Storm Chasers - What You Need to Know About This Insurance Scam - NYCM Insurance Blog

Find an Agent

Home Top Ad

Responsive Ads Here

Mar 29, 2020

Storm Chasers - What You Need to Know About This Insurance Scam



When you think of a “storm chaser” you may picture a person in a news van driving furiously into a tornado to capture footage, following the storm from town to town. What you may not know, is a “storm chaser” is also a term used for someone who tries to rob you of your money and make empty promises to repair your roof after a catastrophe hits.

A storm chaser is just that -- they roll into town after a storm rolls out, posing as legitimate roofing contractors. They promise to do work to repair your roof, and many times will require a down payment, or full payment in advance. Then, they’re gone. With your money in-pocket, and your roof still awry. So how can you protect yourself from these scammers? Read below to learn more.

What do I need to know before hiring a roofing contractor?

Find a reputable roofing company - Preferably one local to your area. You may have neighbors or coworkers who have used this company before who had a good experience. Word of mouth is the best form of advertising, especially from people you trust. If someone approaches your home with a flyer and offers you a free estimate and says they can start tomorrow without you reaching out to them, put your guard up and do more research.

Once you do find a roofer that you are interested in, pay a visit to their office location - While you shouldn’t be expecting a glamorous office, having an office to begin with is a good sign. Drop by to check out their location, and while you’re there...

Double check their insurance - One of the most important things you need to be aware of is that once you verbally agree to doing business with a roofing contractor, they must supply you with a written contract that will include the following:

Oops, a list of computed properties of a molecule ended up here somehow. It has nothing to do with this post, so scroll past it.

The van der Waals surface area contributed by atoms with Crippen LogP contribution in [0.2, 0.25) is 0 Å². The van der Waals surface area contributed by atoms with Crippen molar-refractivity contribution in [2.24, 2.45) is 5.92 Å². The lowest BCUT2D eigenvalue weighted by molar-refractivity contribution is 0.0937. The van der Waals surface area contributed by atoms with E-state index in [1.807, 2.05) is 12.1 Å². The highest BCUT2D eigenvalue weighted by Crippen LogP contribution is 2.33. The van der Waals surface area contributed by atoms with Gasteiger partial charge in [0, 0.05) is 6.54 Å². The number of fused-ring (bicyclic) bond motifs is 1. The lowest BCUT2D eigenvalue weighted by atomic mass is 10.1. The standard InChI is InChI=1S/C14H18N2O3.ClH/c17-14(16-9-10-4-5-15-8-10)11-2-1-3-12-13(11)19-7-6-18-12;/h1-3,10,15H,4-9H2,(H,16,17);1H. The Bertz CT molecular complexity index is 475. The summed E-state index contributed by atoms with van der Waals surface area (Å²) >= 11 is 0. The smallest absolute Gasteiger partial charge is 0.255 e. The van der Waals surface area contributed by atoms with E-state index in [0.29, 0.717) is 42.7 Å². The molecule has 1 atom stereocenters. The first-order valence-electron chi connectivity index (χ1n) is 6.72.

• Name of their business insurer 
  • Type of insurance coverage they have and their policy limits
  • A certificate of Workers’ Compensation covering all employees that will be working on your home
  • A Certificate of General Liability Insurance in the amount of $100,000 per person, $300,000 per occurrence for bodily injury
  • A Certificate of Property Damage Insurance in the amount of $50,000 for each occurrence and aggregate

You do not owe them any money up front - According to Section 771-b of the General Business Law, you are not required to provide any form of payment upfront. If someone is demanding you pay them any amount up front, it’s safe to assume you are being scammed.

Also, updated laws state that roofing contractors cannot offer or promise to pay or rebate any of the owners’ insurance deductible as an inducement to the sale. This rebate includes offering a discounted fee, gift, prize, bonus, coupon, credit, referral fee or other item of monetary value.

Laws are changing 

On November 25, 2019, NYS Governor Andrew Cuomo signed new consumer protections into law to protect us from “storm chasers. The updates included updating the description of a “roofing contractor” to include that they must be a roofing professional who will enter into written contract and who will be required to disclose proof of insurance and policy limits. Those additions make for a safer bet that they will responsibly get the job done for you. 

Ultimately, be vigilant --  Unfortunately, sometimes people do things with only their intentions in mind. Be cautious when hiring someone for any job around your home, especially the big ticket items. If you feel like something is off, go with your gut! New laws were put in place to better protect homeowners from these types of scams, but always be aware and knowledgeable in whatever undertaking you are paying someone to accomplish for you on your property. 



No comments:

Post a Comment

Note: Only a member of this blog may post a comment.